Born on June 9, 1768, Samuel Slater was the fifth son of William and Elizabeth Slater. Slater grew up on a farm in Belper, Derbyshire, England. After attending school, he began work in a water-powered textile mill owned by Jedediah Strutt. Strutt taught Slater how the machines worked. When Slater turned 21 years old, he left England to try to start a new mill in the United States. It was illegal to for him to take his knowledge to the United States, so he secretively disguised himself as a farmer and left England.
In Pawtucket, Rhode Island, Moses Brown and his family business, named Almy and Brown, were trying to start a working mill. All their attempts failed. Slater arrived in New York City in 1789, and learned of Brown. Slater came to Pawtucket, and a year later had the first working water-powered textile mill in the United States.
Slater created the “Rhode Island System of Manufacture.” This system, based upon the ones used in England, used the entire family as working parts in the mill. This system is most noted for its child labor. Children, ages 7 to 12 were the first employees in the mill. Viewed as easily manipulated, they and their families became important parts of mill life.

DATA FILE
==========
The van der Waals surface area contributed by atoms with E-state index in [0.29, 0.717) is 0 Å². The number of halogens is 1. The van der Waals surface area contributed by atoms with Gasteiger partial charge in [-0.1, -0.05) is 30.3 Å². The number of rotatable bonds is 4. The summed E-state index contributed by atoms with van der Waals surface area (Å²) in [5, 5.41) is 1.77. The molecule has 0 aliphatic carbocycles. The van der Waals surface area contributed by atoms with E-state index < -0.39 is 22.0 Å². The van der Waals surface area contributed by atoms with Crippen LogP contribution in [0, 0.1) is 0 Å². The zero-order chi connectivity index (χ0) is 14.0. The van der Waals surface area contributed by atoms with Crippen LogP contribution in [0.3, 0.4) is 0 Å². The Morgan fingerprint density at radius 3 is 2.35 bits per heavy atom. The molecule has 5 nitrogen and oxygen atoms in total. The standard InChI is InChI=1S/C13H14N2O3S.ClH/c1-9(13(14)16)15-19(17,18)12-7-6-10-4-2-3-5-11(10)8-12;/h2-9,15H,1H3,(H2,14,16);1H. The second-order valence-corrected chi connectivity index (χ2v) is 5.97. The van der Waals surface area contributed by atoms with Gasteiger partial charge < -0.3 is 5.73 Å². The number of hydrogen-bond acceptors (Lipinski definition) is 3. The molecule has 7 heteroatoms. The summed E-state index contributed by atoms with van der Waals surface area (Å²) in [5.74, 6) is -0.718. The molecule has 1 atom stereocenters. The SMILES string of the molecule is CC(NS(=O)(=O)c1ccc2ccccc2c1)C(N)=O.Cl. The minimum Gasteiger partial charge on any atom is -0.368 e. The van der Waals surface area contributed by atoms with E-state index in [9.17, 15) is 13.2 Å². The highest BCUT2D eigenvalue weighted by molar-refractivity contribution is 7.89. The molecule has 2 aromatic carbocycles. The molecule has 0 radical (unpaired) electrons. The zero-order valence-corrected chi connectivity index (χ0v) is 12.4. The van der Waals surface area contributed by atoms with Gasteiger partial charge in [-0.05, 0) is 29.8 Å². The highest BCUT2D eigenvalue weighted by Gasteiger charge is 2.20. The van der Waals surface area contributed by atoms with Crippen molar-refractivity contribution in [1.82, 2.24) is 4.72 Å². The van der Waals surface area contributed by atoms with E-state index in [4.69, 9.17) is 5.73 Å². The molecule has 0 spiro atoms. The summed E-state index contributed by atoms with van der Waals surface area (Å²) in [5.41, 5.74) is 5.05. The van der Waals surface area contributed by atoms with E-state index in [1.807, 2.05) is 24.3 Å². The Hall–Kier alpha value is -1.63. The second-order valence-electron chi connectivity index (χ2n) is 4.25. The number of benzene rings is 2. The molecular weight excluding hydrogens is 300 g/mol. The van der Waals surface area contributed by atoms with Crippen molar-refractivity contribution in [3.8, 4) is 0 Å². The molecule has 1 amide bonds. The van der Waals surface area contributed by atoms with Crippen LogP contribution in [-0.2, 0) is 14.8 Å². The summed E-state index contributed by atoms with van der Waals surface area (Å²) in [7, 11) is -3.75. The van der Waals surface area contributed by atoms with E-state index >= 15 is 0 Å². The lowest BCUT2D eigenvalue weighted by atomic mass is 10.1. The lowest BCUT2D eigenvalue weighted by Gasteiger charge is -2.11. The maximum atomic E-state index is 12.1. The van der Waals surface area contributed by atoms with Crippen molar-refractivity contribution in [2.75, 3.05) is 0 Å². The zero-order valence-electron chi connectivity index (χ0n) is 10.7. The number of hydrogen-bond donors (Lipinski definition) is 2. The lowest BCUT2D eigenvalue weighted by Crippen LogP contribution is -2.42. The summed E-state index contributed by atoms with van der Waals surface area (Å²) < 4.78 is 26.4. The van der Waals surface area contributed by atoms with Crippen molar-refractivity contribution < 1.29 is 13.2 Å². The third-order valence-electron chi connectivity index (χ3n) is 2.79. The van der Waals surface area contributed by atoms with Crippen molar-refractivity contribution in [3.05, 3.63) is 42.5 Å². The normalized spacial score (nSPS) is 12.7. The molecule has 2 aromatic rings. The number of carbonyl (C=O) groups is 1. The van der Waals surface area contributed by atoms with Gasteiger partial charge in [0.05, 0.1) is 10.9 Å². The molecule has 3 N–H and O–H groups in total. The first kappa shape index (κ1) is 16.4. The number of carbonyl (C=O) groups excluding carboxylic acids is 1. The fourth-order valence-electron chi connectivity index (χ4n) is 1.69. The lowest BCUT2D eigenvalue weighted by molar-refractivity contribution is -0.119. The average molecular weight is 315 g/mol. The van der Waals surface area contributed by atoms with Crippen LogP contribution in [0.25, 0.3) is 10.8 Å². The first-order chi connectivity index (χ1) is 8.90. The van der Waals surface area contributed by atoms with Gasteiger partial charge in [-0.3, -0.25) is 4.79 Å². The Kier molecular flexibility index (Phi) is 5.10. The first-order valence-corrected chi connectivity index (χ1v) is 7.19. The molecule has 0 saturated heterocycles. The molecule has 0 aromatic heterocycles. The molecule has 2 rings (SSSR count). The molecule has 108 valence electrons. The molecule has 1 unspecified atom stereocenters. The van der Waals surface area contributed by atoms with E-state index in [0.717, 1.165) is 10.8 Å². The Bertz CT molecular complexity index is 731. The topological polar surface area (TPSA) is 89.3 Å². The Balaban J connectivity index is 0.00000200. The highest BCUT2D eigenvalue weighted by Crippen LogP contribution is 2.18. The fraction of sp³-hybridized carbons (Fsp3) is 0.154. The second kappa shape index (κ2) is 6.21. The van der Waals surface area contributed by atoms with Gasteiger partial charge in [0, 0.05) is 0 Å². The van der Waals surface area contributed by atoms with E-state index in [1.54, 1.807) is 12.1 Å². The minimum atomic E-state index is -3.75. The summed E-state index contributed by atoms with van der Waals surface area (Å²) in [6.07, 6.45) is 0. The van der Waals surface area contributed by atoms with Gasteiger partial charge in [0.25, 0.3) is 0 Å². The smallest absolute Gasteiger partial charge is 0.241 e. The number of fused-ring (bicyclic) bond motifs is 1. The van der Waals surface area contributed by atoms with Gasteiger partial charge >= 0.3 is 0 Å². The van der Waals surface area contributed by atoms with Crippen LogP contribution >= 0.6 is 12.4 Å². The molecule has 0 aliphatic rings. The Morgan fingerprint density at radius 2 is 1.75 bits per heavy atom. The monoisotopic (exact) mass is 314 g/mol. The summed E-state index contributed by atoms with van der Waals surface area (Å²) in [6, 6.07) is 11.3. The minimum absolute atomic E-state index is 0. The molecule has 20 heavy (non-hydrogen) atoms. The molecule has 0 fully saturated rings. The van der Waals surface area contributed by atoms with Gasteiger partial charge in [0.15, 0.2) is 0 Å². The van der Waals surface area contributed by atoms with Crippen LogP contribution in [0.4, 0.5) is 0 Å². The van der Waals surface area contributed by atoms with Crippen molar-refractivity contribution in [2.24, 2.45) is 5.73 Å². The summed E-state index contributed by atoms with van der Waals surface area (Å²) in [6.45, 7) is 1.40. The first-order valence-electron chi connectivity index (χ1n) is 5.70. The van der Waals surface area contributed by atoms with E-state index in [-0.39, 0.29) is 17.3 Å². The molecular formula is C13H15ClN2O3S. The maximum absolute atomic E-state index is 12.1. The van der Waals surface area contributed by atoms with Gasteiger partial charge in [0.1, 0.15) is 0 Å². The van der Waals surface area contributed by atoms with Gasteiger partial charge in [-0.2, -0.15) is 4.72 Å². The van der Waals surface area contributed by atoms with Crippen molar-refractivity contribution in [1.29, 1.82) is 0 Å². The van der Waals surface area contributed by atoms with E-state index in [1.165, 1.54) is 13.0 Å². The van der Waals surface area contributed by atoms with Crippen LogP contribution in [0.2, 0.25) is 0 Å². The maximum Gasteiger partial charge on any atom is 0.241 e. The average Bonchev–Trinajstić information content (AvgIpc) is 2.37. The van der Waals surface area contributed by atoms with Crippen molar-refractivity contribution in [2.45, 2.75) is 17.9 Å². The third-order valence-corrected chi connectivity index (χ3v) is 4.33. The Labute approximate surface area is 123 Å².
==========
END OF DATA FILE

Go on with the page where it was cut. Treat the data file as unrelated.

Slater built several other mills in the Pawtucket area wanting to expand the business. Eventually with the help of his brother, John Slater, they built Slatersville. This community was America’s first planned industrial community. Slater continued building and financing mill villages all across southern New England until his death in April, 1835.
Slater is known as the “Father of the American Industrial Revolution.” His first mill, Slater Mill, in Pawtucket remains an important historic site that tells the story of the birth of the American Industrial Revolution. This event changed the United States forever, and still affects us today.
People, Places and Stories
Last updated: July 17, 2021